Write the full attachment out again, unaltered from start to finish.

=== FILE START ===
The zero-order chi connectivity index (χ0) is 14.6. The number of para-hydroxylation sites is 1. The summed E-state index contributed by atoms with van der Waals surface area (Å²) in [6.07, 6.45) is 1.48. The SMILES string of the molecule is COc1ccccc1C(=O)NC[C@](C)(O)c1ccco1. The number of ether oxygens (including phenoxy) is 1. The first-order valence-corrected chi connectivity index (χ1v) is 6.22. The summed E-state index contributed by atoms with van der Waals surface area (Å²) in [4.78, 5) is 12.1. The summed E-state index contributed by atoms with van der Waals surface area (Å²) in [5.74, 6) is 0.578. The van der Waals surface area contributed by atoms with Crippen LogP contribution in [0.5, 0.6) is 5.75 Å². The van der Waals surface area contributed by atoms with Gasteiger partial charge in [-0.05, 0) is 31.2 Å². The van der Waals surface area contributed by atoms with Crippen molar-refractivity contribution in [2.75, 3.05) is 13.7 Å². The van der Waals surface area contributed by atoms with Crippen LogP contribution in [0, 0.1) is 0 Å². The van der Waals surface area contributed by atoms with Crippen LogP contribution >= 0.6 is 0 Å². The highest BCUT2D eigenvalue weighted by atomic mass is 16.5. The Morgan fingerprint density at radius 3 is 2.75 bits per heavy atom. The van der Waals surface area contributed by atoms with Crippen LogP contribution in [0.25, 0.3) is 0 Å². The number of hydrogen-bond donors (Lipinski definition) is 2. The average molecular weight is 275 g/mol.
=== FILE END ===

The zero-order chi connectivity index (χ0) is 14.6. The number of para-hydroxylation sites is 1. The summed E-state index contributed by atoms with van der Waals surface area (Å²) in [6.07, 6.45) is 1.48. The SMILES string of the molecule is COc1ccccc1C(=O)NC[C@](C)(O)c1ccco1. The number of ether oxygens (including phenoxy) is 1. The first-order valence-corrected chi connectivity index (χ1v) is 6.22. The summed E-state index contributed by atoms with van der Waals surface area (Å²) in [4.78, 5) is 12.1. The summed E-state index contributed by atoms with van der Waals surface area (Å²) in [5.74, 6) is 0.578. The van der Waals surface area contributed by atoms with Crippen LogP contribution in [0.5, 0.6) is 5.75 Å². The van der Waals surface area contributed by atoms with Gasteiger partial charge in [-0.05, 0) is 31.2 Å². The van der Waals surface area contributed by atoms with Crippen molar-refractivity contribution in [2.75, 3.05) is 13.7 Å². The van der Waals surface area contributed by atoms with Crippen LogP contribution in [0, 0.1) is 0 Å². The van der Waals surface area contributed by atoms with Crippen LogP contribution >= 0.6 is 0 Å². The highest BCUT2D eigenvalue weighted by atomic mass is 16.5. The Morgan fingerprint density at radius 3 is 2.75 bits per heavy atom. The van der Waals surface area contributed by atoms with Crippen LogP contribution in [0.25, 0.3) is 0 Å². The number of hydrogen-bond donors (Lipinski definition) is 2. The average molecular weight is 275 g/mol.